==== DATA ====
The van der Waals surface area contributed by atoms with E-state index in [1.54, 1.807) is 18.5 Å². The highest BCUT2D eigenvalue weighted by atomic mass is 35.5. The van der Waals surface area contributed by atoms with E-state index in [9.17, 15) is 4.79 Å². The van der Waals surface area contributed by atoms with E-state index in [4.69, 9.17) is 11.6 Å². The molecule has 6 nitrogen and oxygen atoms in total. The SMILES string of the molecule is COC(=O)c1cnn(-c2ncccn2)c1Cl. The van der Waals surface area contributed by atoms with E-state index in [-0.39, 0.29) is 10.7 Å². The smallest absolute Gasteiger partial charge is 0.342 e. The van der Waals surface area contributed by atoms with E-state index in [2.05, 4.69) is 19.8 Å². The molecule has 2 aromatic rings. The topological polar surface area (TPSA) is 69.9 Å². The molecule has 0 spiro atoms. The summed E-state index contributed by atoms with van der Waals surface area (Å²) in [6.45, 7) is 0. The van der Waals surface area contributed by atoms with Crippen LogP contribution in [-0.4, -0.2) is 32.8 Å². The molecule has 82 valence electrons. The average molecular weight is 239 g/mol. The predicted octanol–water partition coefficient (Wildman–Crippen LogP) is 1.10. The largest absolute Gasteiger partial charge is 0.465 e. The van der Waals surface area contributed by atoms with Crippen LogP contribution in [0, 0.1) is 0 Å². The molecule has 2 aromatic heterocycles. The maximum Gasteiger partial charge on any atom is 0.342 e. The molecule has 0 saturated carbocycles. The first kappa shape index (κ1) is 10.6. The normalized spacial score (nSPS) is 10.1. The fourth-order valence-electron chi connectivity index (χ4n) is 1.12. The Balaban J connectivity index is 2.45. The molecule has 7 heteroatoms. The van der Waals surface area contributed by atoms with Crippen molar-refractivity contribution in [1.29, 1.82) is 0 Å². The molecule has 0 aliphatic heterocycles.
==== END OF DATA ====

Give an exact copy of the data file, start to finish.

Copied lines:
The van der Waals surface area contributed by atoms with E-state index in [1.54, 1.807) is 18.5 Å². The highest BCUT2D eigenvalue weighted by atomic mass is 35.5. The van der Waals surface area contributed by atoms with E-state index in [9.17, 15) is 4.79 Å². The van der Waals surface area contributed by atoms with E-state index in [4.69, 9.17) is 11.6 Å². The molecule has 6 nitrogen and oxygen atoms in total. The SMILES string of the molecule is COC(=O)c1cnn(-c2ncccn2)c1Cl. The van der Waals surface area contributed by atoms with E-state index in [-0.39, 0.29) is 10.7 Å². The smallest absolute Gasteiger partial charge is 0.342 e. The van der Waals surface area contributed by atoms with E-state index in [2.05, 4.69) is 19.8 Å². The molecule has 2 aromatic rings. The topological polar surface area (TPSA) is 69.9 Å². The molecule has 0 spiro atoms. The summed E-state index contributed by atoms with van der Waals surface area (Å²) in [6.45, 7) is 0. The van der Waals surface area contributed by atoms with Crippen LogP contribution in [-0.4, -0.2) is 32.8 Å². The molecule has 82 valence electrons. The average molecular weight is 239 g/mol. The predicted octanol–water partition coefficient (Wildman–Crippen LogP) is 1.10. The largest absolute Gasteiger partial charge is 0.465 e. The van der Waals surface area contributed by atoms with Crippen LogP contribution in [0, 0.1) is 0 Å². The molecule has 2 aromatic heterocycles. The maximum Gasteiger partial charge on any atom is 0.342 e. The molecule has 0 saturated carbocycles. The first kappa shape index (κ1) is 10.6. The normalized spacial score (nSPS) is 10.1. The fourth-order valence-electron chi connectivity index (χ4n) is 1.12. The Balaban J connectivity index is 2.45. The molecule has 7 heteroatoms. The van der Waals surface area contributed by atoms with Crippen molar-refractivity contribution in [1.29, 1.82) is 0 Å². The molecule has 0 aliphatic heterocycles.